Education in America

I watched an interesting program on ABC Friday night on education in America. John Stossel hosted it. Now, he leans very much to the right, and "balanced" the report was not. He's obviously in favor of school vouchers and was beating up anyone that was against the idea. However, he did have some interesting points during the broadcast and made me think about the subject of education more deeply.

Having 2 young children, education is important. The one thing the show validated, and which I already knew, is that those with money (ie, live in the suberbs) pretty much don't have to worry. They have the luxury of moving to a neighborhood where there are good schools. And in general, suberbs have enough money to afford good schools and good teachers. The problem is in the cities. Many of those people don't have a choice and there's no guarrentee the school is good.

Much was said on the program about schools being a monopoly and that the only way to create excellent schools was to open them up to competition. The Belgian school system was given as an example of a system where education dollars follow the student (meaning "vouchers"). Parents could send their children to any school they liked, public, private, secular, or religious. The religion itself didn't matter as all faiths have a opportunity to send their children to a religious school of their choice. Schools work hard to make sure they are challenging and rewarding for students, since if no kid wants to go there, the school will close. While this sounds very good on the surface, the report didn't go into any detail of any drawbacks of this system, or how it would work in the US. For example, it didn't mention who actually pays for it: local, state, federal, etc. Implementing that system here would totally screw up the method by which you pay your taxes. And I'm sure it would end up that rich people pay less in school taxes (since they're usually based on property value) and poor people would pay more. Imagine that.

The report also stated that spending more money doesn't guarentee better schools. Several charter schools in inner cities were held up as examples. They spent less per student, had better average grades and percentage of students going to college, and paid their teachers better. Some even required the teacher to be on call for their students 24/7. Being a charter school, they didn't have to follow all of the rules that regular public schools must. And the reason they spent less per student is that they didn't employ janitors (students set up and clear tables), kitchen staff (volunteers and teachers pitch in). Gym class was doing laps around the block. But the curriculum was very interesting and fun.

The reason that charters schools could do all of this is that the teachers were not a member of the unions. Now, I've long believed that unions are a double edged sword. Growing up, both my parents belonged to unions and they provide a valuable service for thier members in safeguarding employees from abuse by employers. However, there are many unions out there that have created such good contract for their workers, that businesses can't compete any longer. Look at GM as a great example. Labor and benefits is such a huge cost in making a car that the company is in financial trouble. Lot of good a union does for you if you place of employment closes down.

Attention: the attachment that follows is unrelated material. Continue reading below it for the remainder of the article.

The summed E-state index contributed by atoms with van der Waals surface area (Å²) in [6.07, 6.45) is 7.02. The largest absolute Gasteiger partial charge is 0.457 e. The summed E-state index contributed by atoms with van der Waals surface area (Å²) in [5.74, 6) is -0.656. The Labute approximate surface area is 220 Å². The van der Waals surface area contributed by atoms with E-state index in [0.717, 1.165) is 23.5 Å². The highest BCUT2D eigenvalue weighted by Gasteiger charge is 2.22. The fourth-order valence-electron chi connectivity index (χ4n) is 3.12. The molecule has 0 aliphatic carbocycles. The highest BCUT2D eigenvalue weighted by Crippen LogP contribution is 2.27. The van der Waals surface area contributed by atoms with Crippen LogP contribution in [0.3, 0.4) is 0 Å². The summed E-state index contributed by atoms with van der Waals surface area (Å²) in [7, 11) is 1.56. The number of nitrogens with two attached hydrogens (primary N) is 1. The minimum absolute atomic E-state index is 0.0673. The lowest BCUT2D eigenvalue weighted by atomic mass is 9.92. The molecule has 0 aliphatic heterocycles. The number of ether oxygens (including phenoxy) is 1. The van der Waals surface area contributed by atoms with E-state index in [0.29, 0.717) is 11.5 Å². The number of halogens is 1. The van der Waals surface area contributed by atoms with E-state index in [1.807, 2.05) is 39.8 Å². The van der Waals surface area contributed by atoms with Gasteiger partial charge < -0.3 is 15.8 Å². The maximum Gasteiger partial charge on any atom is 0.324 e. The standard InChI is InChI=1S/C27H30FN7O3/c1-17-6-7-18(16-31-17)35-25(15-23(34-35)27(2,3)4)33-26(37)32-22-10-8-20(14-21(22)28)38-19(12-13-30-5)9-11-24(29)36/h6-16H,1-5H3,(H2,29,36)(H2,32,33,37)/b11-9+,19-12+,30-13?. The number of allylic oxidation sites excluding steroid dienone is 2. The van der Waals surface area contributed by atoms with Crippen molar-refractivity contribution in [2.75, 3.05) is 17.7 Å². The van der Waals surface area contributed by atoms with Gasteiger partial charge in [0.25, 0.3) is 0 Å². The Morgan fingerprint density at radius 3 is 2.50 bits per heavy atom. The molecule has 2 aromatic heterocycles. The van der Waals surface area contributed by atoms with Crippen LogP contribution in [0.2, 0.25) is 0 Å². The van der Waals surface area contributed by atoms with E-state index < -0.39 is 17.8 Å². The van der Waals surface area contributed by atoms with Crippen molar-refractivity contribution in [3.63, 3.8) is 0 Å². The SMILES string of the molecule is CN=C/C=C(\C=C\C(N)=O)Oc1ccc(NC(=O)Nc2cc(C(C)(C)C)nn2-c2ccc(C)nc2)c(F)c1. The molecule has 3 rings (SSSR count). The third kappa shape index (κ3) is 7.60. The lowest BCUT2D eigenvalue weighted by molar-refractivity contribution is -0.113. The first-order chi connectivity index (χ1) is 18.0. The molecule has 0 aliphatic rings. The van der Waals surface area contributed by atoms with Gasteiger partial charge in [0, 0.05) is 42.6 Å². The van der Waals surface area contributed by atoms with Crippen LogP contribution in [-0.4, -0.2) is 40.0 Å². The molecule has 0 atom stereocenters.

Stossel tried to paint the unions as this rigid system that rewards bad teacher and prevents schools from getting rid of poorly performing teachers. They did site some interesting "abuses" from the NYC teachers union. The process by which a principle needs to go through to fire a bad teacher (even one accused of sexual abuse) was a flow chart that was about 10 pages long. The school district pays something like $2 million a year to have teachers that shouldn't be around students sit in an empty room (called a rubber room) getting paid because they can't be fired. The best line I heard was by a teacher that said there are no bad teachers. I'm sorry, but in every profession there are people that are bad at their jobs. We all can site an example. And some of them shouldn't have their job.

Now, I don't want to give the impression that I think there are all these bad teachers out there. Because the majority of the ones my kids have had are wonderful. I have no complaints about any of them. But this belief that teachers are somehow more special than any other worker is nonsense. If a teacher is coming to work drunk, abusing students, is insubordinate, then principles and school districts should be able to take the same kind of disciplinary actions that apply in any other industry.

To kind of wrap this up, what I really came away with was that for those school districts that are having trouble reaching students and being able to teach them, just throwing money at the problem won't work. Parents/teachers/educators should be able to be creative to foster the proper atmosphere to allow kids to learn. I think if kids feel safe in the school and the teacher makes the subjects fun, then kids will learn. I also think that tying performance to financial penalties if students don't perform well enough is the wrong approach. Schools will then teach kids to pass tests, not to actually learn. There's no one magic bullet solution here, much as John Stossel may think so. I've only touched on some of the themes that go through my head on this issue since there are so many. Most importantly, issues surrounding parents with special needs children, an issue near and dear to my heart.


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